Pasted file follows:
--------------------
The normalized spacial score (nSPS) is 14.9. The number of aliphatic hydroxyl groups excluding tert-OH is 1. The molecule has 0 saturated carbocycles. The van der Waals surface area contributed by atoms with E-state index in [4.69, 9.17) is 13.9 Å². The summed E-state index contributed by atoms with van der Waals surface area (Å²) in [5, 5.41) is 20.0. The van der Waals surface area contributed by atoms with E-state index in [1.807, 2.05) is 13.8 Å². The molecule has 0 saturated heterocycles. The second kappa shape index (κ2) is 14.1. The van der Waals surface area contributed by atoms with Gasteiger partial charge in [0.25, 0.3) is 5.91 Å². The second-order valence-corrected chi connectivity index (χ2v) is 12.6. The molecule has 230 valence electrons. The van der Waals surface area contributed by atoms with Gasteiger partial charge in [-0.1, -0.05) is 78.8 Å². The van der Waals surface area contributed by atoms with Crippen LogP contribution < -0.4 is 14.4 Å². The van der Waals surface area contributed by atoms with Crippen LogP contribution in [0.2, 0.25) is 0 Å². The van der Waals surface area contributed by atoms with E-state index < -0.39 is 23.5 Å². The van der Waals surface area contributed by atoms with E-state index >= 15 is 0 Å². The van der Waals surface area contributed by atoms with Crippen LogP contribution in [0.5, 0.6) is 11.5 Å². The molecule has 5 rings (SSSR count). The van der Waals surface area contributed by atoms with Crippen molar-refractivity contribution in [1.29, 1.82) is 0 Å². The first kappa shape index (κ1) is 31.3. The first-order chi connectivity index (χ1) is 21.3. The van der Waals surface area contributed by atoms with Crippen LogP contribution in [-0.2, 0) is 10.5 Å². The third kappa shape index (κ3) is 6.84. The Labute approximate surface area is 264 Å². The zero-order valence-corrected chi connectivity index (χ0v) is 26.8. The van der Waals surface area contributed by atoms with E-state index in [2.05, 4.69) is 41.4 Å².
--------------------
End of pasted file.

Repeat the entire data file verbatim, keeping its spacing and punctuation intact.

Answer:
The normalized spacial score (nSPS) is 14.9. The number of aliphatic hydroxyl groups excluding tert-OH is 1. The molecule has 0 saturated carbocycles. The van der Waals surface area contributed by atoms with E-state index in [4.69, 9.17) is 13.9 Å². The summed E-state index contributed by atoms with van der Waals surface area (Å²) in [5, 5.41) is 20.0. The van der Waals surface area contributed by atoms with E-state index in [1.807, 2.05) is 13.8 Å². The molecule has 0 saturated heterocycles. The second kappa shape index (κ2) is 14.1. The van der Waals surface area contributed by atoms with Gasteiger partial charge in [0.25, 0.3) is 5.91 Å². The second-order valence-corrected chi connectivity index (χ2v) is 12.6. The molecule has 230 valence electrons. The van der Waals surface area contributed by atoms with Gasteiger partial charge in [-0.1, -0.05) is 78.8 Å². The van der Waals surface area contributed by atoms with Crippen LogP contribution < -0.4 is 14.4 Å². The van der Waals surface area contributed by atoms with Crippen LogP contribution in [0.2, 0.25) is 0 Å². The van der Waals surface area contributed by atoms with E-state index < -0.39 is 23.5 Å². The van der Waals surface area contributed by atoms with E-state index >= 15 is 0 Å². The van der Waals surface area contributed by atoms with Crippen LogP contribution in [0.5, 0.6) is 11.5 Å². The molecule has 5 rings (SSSR count). The van der Waals surface area contributed by atoms with Crippen molar-refractivity contribution in [1.29, 1.82) is 0 Å². The first kappa shape index (κ1) is 31.3. The first-order chi connectivity index (χ1) is 21.3. The van der Waals surface area contributed by atoms with Crippen LogP contribution in [-0.2, 0) is 10.5 Å². The third kappa shape index (κ3) is 6.84. The Labute approximate surface area is 264 Å². The zero-order valence-corrected chi connectivity index (χ0v) is 26.8. The van der Waals surface area contributed by atoms with E-state index in [2.05, 4.69) is 41.4 Å².